These findings have several implications for both academia and policy-making. From a scientific perspective, a more comprehensive analysis of the actual utilization of policy instruments for NCD prevention is needed, especially at the national level: While there are several studies with a political science background on this aspect,76-78 many seem to focus on policies that address one specific health behaviour in one specific country, while comparative research across these behaviours seems to be rather rare.12 Equally important is research into the effectiveness of specific instruments, ie, their impact on health improvement at the population level, but also on the issue of health equity. Such an analysis may allow us to draw conclusions about the usefulness of specific policy instruments and to advise decisionmakers on future policy development. From a political perspective, our study potentially confirms previous findings regarding a policy “lag” in nutrition and physical activity. As a consequence, nations might want to consider incorporating more regulatory and economic/fiscal instruments into future nutrition and physical activity strategies. Efforts could be supported by organizations such as WHO and by research institutions, eg, by further building the evidence base, supporting the dissemination of new findings, and providing examples of best practice to countries, eg, when global or regional action plans are updated. In both research and practice, a broader discourse on the advantages and limitations of harder policy instruments might be beneficial. In nutrition, such a discourse has already started, and experts call for seeing tobacco control policies as a role model for fighting obesity.79 At the same time, “harder” policy instruments might not always be “better,” as they always come at the price of limiting people’s personal freedom. Consequently, their use must be carefully justified on a case-by-case basis.


We would like to thank staff of the WHO Regional Office for Europe Ana Carina Jorge dos Santos Ferreira Borges Bigot and Kristina Mauer-Stender as well as Jo Martin Jewell of UNICEF for supporting this research.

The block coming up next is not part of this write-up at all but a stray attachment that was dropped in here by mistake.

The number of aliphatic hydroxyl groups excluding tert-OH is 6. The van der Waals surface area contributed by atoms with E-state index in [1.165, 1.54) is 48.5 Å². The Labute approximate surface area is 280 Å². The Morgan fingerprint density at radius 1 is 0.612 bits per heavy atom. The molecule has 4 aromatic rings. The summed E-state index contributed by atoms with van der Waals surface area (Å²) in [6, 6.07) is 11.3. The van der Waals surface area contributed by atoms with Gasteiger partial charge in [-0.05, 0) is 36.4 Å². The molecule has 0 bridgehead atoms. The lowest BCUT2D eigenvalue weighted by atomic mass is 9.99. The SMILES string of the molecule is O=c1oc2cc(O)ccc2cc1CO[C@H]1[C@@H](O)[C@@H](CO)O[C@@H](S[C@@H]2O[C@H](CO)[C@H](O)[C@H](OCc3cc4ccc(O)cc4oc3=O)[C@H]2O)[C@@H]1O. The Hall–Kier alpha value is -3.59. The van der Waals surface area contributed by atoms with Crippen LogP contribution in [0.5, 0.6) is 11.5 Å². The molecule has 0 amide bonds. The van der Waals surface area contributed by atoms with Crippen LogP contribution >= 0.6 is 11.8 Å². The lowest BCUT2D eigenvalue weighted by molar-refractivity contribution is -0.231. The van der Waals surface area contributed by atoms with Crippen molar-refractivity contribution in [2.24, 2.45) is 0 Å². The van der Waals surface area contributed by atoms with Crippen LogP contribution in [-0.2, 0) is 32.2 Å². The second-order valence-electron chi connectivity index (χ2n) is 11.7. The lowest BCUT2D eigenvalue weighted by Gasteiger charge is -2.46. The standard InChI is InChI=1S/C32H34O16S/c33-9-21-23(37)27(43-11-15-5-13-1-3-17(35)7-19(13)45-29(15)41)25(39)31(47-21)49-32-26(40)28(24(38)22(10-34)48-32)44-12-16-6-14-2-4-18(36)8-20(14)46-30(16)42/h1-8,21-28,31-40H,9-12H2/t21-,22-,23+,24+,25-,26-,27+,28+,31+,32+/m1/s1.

Ethical issues

Ethical approval did not apply. Only secondary, publicly available data were analyzed. WHO staff were only involved in their official capacity for an expert validation of documents identified in a systematic on-line search.

Competing interests

Authors declare that they have no competing interests.

Authors’ contributions

PG conceptualized this study and supervised the data analysis and manuscript development. SM conducted the systematic search on WHO websites. SM and AT analysed the contents of the included documents. JB and SW coordinated the expert validation. SM and KAO wrote the initial draft of the manuscript. PG revised and finalized the manuscript. All authors contributed to manuscript development by providing important feedback.


The writing group takes sole responsibility for the content of this article, and the content of this article reflects the views of the authors only. SW and JB are staff members of the WHO Regional Office for Europe. The authors alone are responsible for the views expressed in this article and they do not necessarily represent the views, decisions or policies of the institutions with which they are affiliated.


The authors received no financial support for the research, authorship, and/or publication of this article.


[1] Four documents were added both to nutrition and to physical activity.


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Volume 11, Issue 9
September 2022
Pages 1863-1873
  • Receive Date: 02 November 2020
  • Revise Date: 06 July 2021
  • Accept Date: 24 July 2021
  • First Publish Date: 25 August 2021